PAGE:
Many destructive diseases of plants and animals are caused by oomycetes, a group of eukaryotic pathogens important to agricultural, ornamental, and natural ecosystems. Understanding the mechanisms underlying oomycete virulence and the genomic processes by which those mechanisms rapidly evolve is essential to developing effective long-term control measures for oomycete diseases. Several common mechanisms underlying oomycete virulence, including protein toxins and cell-entering effectors, have emerged from comparing oomycetes with different genome characteristics, parasitic lifestyles, and host ranges. Oomycete genomes display a strongly bipartite organization in which conserved housekeeping genes are concentrated in syntenic gene-rich blocks, whereas virulence genes are dispersed into highly dynamic, repeat-rich regions. There is also evidence that key virulence genes have been acquired by horizontal transfer from other eukaryotic and prokaryotic species.
[Show abstract][Hide abstract] ABSTRACT: Plasmopara viticola is an oomycete pathogen that causes downy mildew, one of the most devastating diseases of grapevine. Currently, the molecular basis of the interaction between this pathogen and the grapevine host is not well understood. To explore the genes involved in P. viticola pathogenicity we performed RNA-Seq analysis of cDNAs derived from downy mildew-infected grapevine leaves for three different P. viticola isolates; two from China (JL-7-2, ZJ-1-1) and one from Australia (CSIRO-L-2). Approximately 30,000 unigenes were predicted for each of the three isolates and from these over 500 potential secreted proteins were identified. Using three prediction methods, a total of 51 PvRXLR effectors were identified to be present in the secretome, with at least 26 shared by two or more P. viticola isolates. Expression profiling, based on RNA-Seq data, indicated that PvRXLRs showed three different expression patterns during infection. Transient expression of selected PvRXLRs in Nicotiana benthamiana demonstrated that all were capable of suppressing programmed cell death triggered by the mouse BAX protein or the PAMP INF1. Additionally, BLASTP and Hidden Markov Model (HMM) searches identified 10 predicted proteins belonging to the CRN (Crinkler) group of oomycete effectors. Pfam domain analysis of the secretome also identified a diverse range of putative apoplastic effectors, the major groups being glycosyl hydrolases, peptidases and protease-inhibitors. This study provides the first detailed analysis of the secretome of grapevine downy mildew and its encoded effector arsenal.
[Show abstract][Hide abstract] ABSTRACT: SUMMARY
Oomycetes form a deep lineage of eukaryotic organisms that includes a large number of plant pathogens which threaten natural and managed ecosystems.We undertook a survey to query
the community for their ranking of plant-pathogenic oomycete species based on scientific and economic importance. In total, we received 263 votes from 62 scientists in 15 countries for a total of 33 species. The Top 10 species and their ranking are: (1) Phytophthora infestans; (2, tied) Hyaloperonospora arabidopsidis; (2, tied) Phytophthora ramorum; (4) Phytophthora sojae; (5) Phytophthora capsici; (6) Plasmopara viticola; (7) Phytophthora cinnamomi; (8, tied) Phytophthora parasitica; (8, tied) ultimum; and (10) Albugo candida. This article provides an introduction to these 10 taxa and a snapshot of current research. We hope that the list will serve as a benchmark for future trends in oomycete research.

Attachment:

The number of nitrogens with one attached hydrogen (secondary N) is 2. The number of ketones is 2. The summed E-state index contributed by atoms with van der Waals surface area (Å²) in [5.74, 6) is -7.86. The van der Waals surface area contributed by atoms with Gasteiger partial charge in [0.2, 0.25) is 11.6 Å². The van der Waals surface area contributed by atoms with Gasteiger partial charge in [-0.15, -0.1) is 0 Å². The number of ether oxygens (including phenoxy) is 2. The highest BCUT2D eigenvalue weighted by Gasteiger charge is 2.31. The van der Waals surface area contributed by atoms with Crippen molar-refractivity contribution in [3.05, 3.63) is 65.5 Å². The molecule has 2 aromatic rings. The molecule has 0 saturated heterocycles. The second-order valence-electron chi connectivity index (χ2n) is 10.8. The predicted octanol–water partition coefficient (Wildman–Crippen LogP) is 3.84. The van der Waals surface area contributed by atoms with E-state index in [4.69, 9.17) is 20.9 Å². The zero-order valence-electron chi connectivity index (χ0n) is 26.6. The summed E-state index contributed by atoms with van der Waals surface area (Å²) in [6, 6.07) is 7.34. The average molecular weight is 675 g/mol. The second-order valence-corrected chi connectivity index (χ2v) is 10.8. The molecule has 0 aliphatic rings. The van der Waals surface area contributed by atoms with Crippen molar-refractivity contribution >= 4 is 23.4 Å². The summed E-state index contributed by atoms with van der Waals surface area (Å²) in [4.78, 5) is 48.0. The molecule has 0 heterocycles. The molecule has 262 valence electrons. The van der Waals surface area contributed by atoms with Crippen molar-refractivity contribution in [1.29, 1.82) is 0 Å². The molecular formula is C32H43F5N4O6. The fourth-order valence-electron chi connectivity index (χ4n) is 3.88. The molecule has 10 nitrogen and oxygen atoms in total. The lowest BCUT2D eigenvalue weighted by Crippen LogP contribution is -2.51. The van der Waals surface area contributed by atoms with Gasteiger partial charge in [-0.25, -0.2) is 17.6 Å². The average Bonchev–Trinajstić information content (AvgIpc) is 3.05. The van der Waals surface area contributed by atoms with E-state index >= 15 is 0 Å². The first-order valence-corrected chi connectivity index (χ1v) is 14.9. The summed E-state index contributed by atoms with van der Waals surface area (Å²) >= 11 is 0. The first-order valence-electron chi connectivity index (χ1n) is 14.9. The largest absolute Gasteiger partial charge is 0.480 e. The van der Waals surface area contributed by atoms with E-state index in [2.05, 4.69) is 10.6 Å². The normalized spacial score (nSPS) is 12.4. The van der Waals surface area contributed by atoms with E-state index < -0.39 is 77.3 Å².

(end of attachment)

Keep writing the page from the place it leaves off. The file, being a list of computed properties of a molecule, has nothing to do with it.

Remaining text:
Keywords: oomycetes plant pathology, microbiology, diversity, genomics.
"Cytoplasmic effectors, namely the RXLR and CRN, are characterized by N-terminal signal peptides with conserved motifs that are required for host translocation followed by a highly diverse C-terminal domain that confers effector biochemical activity (Schornack et al. 2009; Win et al. 2007). The RXLR effectors are defined by the conserved N-terminal RXLR-dEER motif that facilitates transport of these effectors into host cells (Haas et al. 2009; Jiang et al. 2008; Whisson et al. 2007; Win et al. 2012). This domain is functionally equivalent to the conserved N-terminal LXLFLAK motif of CRN effectors (Haas et al. 2009; Schornack et al. 2010; Win et al. 2012). "
[Show abstract][Hide abstract] ABSTRACT: Late blight, caused by Phytophthora infestans (Mont.) de Bary, is the most historically significant and economically destructive disease of potatoes (Solanum tuberosum L.). In addition to potato, P. infestans can also infect tomato and some other members of the Solanaceae, and this has contributed to the recent late blight epidemic in Canada and the United States. Propagation of P. infestans in Canada and the United States has been mainly through asexual reproduction and this has led to the development of several dominant clonal lineages. Various P. infestans markers have been developed that are invaluable in monitoring the evolution and movement of these P. infestans genotypes. Population diversity and disease incidence has increased through the development of systemic fungicide insensitivity and the transcontinental shipment of the pathogen on late blight infected potato tubers and tomato plantlets. Introduction of the P. infestans A2 mating type to several regions of Canada and the United States has also increased the opportunity for sexual reproduction and recombination, potentially contributing to greater P. infestans genetic diversity and pathogenicity. Advances in P. infestans molecular analysis have revealed a complex pathogen with a genome capable of evolving relatively quickly. Management of late blight will therefore require new, multifaceted strategies which include monitoring pathogen evolution and implementing sustainable production practices.
American Journal of Potato Research 12/2014; 91(6):579-593. DOI:10.1007/s12230-014-9401-0 · 1.20 Impact Factor
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